The second pair of twins exhibiting widely varying success rates for White and Black were SP301 QNRBKRBN and SP376 NBRKBRNQ. The position SP301 had an average success rate for White (%W) of 47.0%, while SP376 had %W of 62.9. That means SP301 was more successful for Black, and SP376 more successful for White.

The following chart shows the two SPs next to the results collected from the CCRL's engine vs. engine data (once again, see the sidebar for a link to the CCRL data). For example, the data for SP301 says that the most popular move, 1.Ng3, was played in 89 games and had a 43.2% success rate for White (%W again). The second most popular move was only played in 14 games. I haven't listed the other first moves given by the CCRL for that SP, all of which were seen in less than 10 games. The second block of stats for SP301 shows all of the responses to 1.Ng3. The move 1...f6 was played in 47 of the 89 games and was largely responsible for the low %W.

The data for SP376 tells a different story. While 1.Nb3 (the logical counterpart of SP301's 1.Ng3) was again the most popular first move, the response 1...c6 (the counterpart to SP301's 1...f6) is further down the list. The top response to 1.Nb3 was 1...Nb6, a move whose SP301 counterpart 1...Ng6 is nowhere to be found. What's going on here?

As luck would have it, I've already discussed this pair of twins in another post: Watch out for ****KRBN. In SP301, after 1.Ng3, White is threatening a dangerous attack on g7. The most common opening sequence on CCRL was 1.Ng3 (x89 moves) f6 (x47) 2.f4 (x34) Ng6 (x19). Now there were three moves (total x22 due to transpositions), all played about the same number of times, and all with %W less than 50%. The worst of the three moves was 3.Nf5 with a score of +1-6=0, i.e. a disaster for White.

In SP376, after 1.Nb3 there is no attack on b7 because of the option to castle ...O-O-O. The most common opening sequence was 1.Nb3 (x88) Nb6 (x38) 2.c4 (x21), and now there were two moves more popular than 2...O-O-O (where White won all games). The first move was 2...g6, where the score was +1-7=0; the second was 2...Na4, with a score of +5-1=0. These scores, both disasters for different sides, make no sense to me. Perhaps they can best be explained by the small number of games played.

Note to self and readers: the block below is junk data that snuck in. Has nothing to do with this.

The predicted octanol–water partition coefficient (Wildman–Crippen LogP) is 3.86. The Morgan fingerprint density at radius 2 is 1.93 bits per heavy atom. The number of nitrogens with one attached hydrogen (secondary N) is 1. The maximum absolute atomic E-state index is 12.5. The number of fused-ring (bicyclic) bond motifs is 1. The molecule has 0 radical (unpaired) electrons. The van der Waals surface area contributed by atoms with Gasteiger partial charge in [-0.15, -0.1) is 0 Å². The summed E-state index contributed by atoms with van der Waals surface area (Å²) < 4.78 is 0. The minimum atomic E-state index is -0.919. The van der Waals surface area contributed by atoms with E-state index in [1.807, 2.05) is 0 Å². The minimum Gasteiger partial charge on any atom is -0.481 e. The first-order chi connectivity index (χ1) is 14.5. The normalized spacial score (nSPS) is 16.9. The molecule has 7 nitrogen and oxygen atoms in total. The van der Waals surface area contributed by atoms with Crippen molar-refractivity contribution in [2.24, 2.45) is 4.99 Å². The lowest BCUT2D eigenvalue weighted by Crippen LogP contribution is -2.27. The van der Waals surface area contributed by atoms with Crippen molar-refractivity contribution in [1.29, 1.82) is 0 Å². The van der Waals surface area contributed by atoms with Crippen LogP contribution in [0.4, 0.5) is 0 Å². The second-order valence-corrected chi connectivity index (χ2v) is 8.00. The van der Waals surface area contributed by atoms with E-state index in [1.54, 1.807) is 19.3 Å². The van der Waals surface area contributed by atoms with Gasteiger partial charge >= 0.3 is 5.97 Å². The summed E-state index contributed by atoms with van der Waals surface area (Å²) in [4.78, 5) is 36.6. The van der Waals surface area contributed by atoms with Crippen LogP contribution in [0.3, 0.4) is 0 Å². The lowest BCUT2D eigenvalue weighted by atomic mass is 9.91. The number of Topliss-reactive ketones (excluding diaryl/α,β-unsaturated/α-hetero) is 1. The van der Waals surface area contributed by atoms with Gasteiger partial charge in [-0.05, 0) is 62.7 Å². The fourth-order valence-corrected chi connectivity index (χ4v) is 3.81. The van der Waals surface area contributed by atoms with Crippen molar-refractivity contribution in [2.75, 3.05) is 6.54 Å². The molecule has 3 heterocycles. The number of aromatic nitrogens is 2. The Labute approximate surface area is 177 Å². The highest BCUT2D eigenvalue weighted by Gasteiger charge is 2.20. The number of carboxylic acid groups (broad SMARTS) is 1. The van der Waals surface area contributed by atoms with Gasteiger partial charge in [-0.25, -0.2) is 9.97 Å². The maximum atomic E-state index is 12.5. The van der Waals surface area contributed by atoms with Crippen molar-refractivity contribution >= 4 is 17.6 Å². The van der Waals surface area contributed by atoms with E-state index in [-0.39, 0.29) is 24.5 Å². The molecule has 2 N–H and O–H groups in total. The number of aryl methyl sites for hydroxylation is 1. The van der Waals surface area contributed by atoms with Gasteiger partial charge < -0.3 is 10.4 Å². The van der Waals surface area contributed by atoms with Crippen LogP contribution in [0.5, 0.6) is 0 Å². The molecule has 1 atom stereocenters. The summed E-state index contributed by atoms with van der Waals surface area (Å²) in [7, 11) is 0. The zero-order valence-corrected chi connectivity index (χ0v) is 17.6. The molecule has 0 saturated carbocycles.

In both SPs, it appears that the side playing for the attack is 'playing to lose', as the old chess saying goes. I would love to investigate this further, but I'm afraid I've run out of time.

08 December 2012

Initial Pawn Moves and Castling

In Twin Research, I looked at data from CCRL engine vs. engine competition where the chess960 start positions (SPs) were twins, i.e. SPs with the pieces in reverse order relative to each other. One of the discoveries was a list of five pairs of twins having the highest difference in average success rate, i.e. one of the twins has a good score for White, while the other has a good score for Black. For example,
SP222 NQRKNBBR has [an average success rate for White (%W)] of only 43.3%, while its twin, SP644 RBBNKRQN, has %W of 59.8%.

Is this a statistical fluke or is there an underlying reason? I noted,

Four of the five twins with the largest difference in %W have one SP in the pair where castling is possible on the first move. This indicates that the ability to castle quickly is an important defensive strategy in a difficult position.

After posting those observations, I noticed that the four pairs of twins didn't support my conclusion. Where castling was possible on the first move, White had a significantly better score in two of the pairs, while Black was better in the other two. I decided to take a closer look at the twins from my example, SP222 and SP644.